This new body of work, an ongoing installation of broken figurines of horses and other domestic objects, entitled They Shoot Horses Dont They? is imbued with abandonment and melancholia, the title acting as a metaphor for a life terminated before its natural end. This body of work acts as a memorial to the estimated thousands of healthy horses used in the racing industry that are euthanized after injury rather than re habilitated.
“Hilary Jack most pointedly gives life and love to lost and abandoned objects, restoring them and most interestingly often returning them to where they became lost.  A quiet sadness, dignified by compassion exists here and the possibility of failure after repair, tolerated.  Broken Figurines repaired, shoes found at a bus stop mended (when its cheaper to buy new ones) polished and embossed with golden letters, trousers cleaned and pressed when they had been discarded in disgust in the road, a tennis racket repaired with macramé.  The thought, the space occupied and vacated here is sophisticated and impressive, the more so for allowing successful reading in another cultural context, that of contemporary art in a public realm.”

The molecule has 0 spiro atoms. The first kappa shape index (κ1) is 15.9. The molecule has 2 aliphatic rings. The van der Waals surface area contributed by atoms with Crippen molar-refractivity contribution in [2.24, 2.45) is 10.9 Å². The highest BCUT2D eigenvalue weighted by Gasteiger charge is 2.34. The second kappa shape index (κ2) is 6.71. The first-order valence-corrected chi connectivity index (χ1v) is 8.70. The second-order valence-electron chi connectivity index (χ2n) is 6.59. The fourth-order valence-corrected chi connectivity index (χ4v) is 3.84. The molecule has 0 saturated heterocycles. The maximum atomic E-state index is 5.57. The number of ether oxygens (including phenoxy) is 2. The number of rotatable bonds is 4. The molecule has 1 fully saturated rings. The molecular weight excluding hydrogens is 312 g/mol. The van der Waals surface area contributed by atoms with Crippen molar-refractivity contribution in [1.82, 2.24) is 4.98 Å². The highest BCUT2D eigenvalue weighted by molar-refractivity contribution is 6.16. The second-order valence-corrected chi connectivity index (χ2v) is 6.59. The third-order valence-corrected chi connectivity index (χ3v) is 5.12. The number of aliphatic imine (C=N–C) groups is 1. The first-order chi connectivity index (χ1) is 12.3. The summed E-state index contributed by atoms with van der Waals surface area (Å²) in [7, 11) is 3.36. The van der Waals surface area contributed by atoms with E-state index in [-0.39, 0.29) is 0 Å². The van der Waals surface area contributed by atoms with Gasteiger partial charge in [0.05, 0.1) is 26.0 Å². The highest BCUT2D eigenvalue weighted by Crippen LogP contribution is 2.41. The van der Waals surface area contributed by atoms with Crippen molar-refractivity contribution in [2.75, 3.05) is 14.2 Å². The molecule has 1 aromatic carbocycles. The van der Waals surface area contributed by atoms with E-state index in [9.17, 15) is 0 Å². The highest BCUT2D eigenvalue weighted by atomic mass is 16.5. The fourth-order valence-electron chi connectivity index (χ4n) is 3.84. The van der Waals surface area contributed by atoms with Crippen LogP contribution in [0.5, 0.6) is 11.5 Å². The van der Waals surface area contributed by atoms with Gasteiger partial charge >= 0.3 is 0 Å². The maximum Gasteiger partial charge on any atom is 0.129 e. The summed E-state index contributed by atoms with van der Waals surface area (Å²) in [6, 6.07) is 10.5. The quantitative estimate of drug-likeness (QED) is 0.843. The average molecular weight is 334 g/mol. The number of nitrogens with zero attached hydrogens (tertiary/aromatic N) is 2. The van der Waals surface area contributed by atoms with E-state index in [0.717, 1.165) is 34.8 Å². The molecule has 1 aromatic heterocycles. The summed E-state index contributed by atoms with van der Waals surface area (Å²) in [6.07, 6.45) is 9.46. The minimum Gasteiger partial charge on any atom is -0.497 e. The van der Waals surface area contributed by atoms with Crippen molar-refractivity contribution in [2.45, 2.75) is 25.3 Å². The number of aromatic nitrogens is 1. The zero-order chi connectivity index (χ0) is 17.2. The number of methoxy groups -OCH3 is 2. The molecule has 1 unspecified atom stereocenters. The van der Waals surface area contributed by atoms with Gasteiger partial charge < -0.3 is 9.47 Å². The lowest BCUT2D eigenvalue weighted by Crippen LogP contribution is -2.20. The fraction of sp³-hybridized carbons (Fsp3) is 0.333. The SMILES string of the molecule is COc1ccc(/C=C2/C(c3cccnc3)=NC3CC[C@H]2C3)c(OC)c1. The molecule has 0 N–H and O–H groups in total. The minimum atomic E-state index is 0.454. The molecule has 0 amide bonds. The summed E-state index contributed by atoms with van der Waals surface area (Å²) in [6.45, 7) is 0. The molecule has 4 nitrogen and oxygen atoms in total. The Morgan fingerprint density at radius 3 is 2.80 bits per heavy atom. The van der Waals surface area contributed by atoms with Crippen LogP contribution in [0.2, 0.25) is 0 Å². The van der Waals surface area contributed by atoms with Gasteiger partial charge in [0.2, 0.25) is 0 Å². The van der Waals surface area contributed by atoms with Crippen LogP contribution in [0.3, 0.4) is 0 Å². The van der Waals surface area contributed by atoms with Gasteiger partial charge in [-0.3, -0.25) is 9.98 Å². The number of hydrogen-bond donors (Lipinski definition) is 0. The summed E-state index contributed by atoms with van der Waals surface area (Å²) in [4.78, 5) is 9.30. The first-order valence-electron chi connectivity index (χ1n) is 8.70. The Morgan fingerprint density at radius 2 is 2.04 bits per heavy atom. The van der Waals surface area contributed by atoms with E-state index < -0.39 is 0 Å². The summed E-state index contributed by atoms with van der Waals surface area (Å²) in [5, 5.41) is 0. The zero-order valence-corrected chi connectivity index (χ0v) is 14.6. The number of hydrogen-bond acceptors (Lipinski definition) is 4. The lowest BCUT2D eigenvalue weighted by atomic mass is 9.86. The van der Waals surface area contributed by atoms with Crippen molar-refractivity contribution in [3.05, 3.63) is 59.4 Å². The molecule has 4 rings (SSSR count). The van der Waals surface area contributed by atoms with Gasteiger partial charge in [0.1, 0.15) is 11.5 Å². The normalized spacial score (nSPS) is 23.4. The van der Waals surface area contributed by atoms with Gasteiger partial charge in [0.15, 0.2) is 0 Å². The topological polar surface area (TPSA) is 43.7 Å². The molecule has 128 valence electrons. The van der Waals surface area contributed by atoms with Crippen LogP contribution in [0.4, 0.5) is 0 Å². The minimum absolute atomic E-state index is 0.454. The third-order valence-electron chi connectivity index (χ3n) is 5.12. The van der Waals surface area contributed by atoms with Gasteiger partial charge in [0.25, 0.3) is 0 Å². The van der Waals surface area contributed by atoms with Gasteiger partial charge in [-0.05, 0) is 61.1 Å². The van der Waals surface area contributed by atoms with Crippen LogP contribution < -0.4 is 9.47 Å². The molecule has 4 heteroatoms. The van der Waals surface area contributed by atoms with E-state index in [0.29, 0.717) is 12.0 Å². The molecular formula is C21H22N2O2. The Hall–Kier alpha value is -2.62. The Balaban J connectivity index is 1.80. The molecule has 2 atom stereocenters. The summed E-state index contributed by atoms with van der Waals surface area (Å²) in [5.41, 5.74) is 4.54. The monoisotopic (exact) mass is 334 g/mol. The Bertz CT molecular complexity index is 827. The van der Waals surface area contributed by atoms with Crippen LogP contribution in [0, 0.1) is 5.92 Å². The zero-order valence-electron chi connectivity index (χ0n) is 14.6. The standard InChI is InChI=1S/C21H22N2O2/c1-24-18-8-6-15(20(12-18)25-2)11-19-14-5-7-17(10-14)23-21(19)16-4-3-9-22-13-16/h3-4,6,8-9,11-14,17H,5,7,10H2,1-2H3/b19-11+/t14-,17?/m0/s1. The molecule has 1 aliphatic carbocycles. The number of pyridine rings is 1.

Esther Windsor extract from “The Social Lives of Objects”
*The title “They Shoot Horses, Dont They?” is borrowed from the 1950’s book by Horace McCoy, which was later made into a cult 60’s film. The tale follows a jobless couple in the Depression, drawn by prize money to enter the craze for gruelling Dance Marathons which sometimes lasted for months and ended with the collapse from exhaustion and sometimes death of participants. The tale follows a jobless couple, Robert haunted by the shooting of his injured horse, and Gloria plagued by thoughts of suicide. The dance marathon they enter lasts five weeks and is finally is stopped by moral objectors and Robert and Gloria go outside for the first time in five weeks having received only 50 dollars for their efforts. Gloria asks Robert to kill her and he takes out a pistol and shoots her. When asked in court why he did it, Robert replies “They Shoot Horses Dont They?“ The 1959 film by Sydney Pollack starred Jane Fonda, Michael Sarazzin and Suzannah York. The film received several Academy Awards.